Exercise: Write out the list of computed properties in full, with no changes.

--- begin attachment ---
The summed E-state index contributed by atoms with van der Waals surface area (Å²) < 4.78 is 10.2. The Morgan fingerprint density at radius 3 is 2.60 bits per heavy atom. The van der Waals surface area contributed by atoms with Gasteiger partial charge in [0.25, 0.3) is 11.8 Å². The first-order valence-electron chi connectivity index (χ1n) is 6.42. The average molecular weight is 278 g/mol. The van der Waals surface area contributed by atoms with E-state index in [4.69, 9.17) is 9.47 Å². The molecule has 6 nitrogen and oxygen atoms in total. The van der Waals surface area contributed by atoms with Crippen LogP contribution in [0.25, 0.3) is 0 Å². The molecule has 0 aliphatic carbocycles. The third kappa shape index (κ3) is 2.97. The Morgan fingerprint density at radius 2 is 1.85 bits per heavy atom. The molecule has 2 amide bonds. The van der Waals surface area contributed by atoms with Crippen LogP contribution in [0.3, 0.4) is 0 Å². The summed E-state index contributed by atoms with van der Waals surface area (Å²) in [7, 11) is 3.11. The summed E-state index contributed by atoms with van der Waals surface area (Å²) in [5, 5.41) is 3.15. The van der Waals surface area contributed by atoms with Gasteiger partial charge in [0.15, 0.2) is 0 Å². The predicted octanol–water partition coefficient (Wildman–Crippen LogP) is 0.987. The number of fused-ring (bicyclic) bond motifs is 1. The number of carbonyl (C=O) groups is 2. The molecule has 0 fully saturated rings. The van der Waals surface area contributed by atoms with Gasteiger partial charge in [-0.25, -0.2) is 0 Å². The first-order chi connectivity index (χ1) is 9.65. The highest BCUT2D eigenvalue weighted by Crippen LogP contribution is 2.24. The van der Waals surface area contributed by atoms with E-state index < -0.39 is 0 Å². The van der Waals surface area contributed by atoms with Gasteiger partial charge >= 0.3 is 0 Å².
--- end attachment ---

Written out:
The summed E-state index contributed by atoms with van der Waals surface area (Å²) < 4.78 is 10.2. The Morgan fingerprint density at radius 3 is 2.60 bits per heavy atom. The van der Waals surface area contributed by atoms with Gasteiger partial charge in [0.25, 0.3) is 11.8 Å². The first-order valence-electron chi connectivity index (χ1n) is 6.42. The average molecular weight is 278 g/mol. The van der Waals surface area contributed by atoms with E-state index in [4.69, 9.17) is 9.47 Å². The molecule has 6 nitrogen and oxygen atoms in total. The van der Waals surface area contributed by atoms with Crippen LogP contribution in [0.25, 0.3) is 0 Å². The molecule has 0 aliphatic carbocycles. The third kappa shape index (κ3) is 2.97. The Morgan fingerprint density at radius 2 is 1.85 bits per heavy atom. The molecule has 2 amide bonds. The van der Waals surface area contributed by atoms with Crippen LogP contribution in [0.3, 0.4) is 0 Å². The summed E-state index contributed by atoms with van der Waals surface area (Å²) in [7, 11) is 3.11. The summed E-state index contributed by atoms with van der Waals surface area (Å²) in [5, 5.41) is 3.15. The van der Waals surface area contributed by atoms with Gasteiger partial charge in [0.15, 0.2) is 0 Å². The predicted octanol–water partition coefficient (Wildman–Crippen LogP) is 0.987. The number of fused-ring (bicyclic) bond motifs is 1. The number of carbonyl (C=O) groups is 2. The molecule has 0 fully saturated rings. The van der Waals surface area contributed by atoms with Gasteiger partial charge in [-0.25, -0.2) is 0 Å². The first-order chi connectivity index (χ1) is 9.65. The highest BCUT2D eigenvalue weighted by Crippen LogP contribution is 2.24. The van der Waals surface area contributed by atoms with E-state index < -0.39 is 0 Å². The van der Waals surface area contributed by atoms with Gasteiger partial charge >= 0.3 is 0 Å².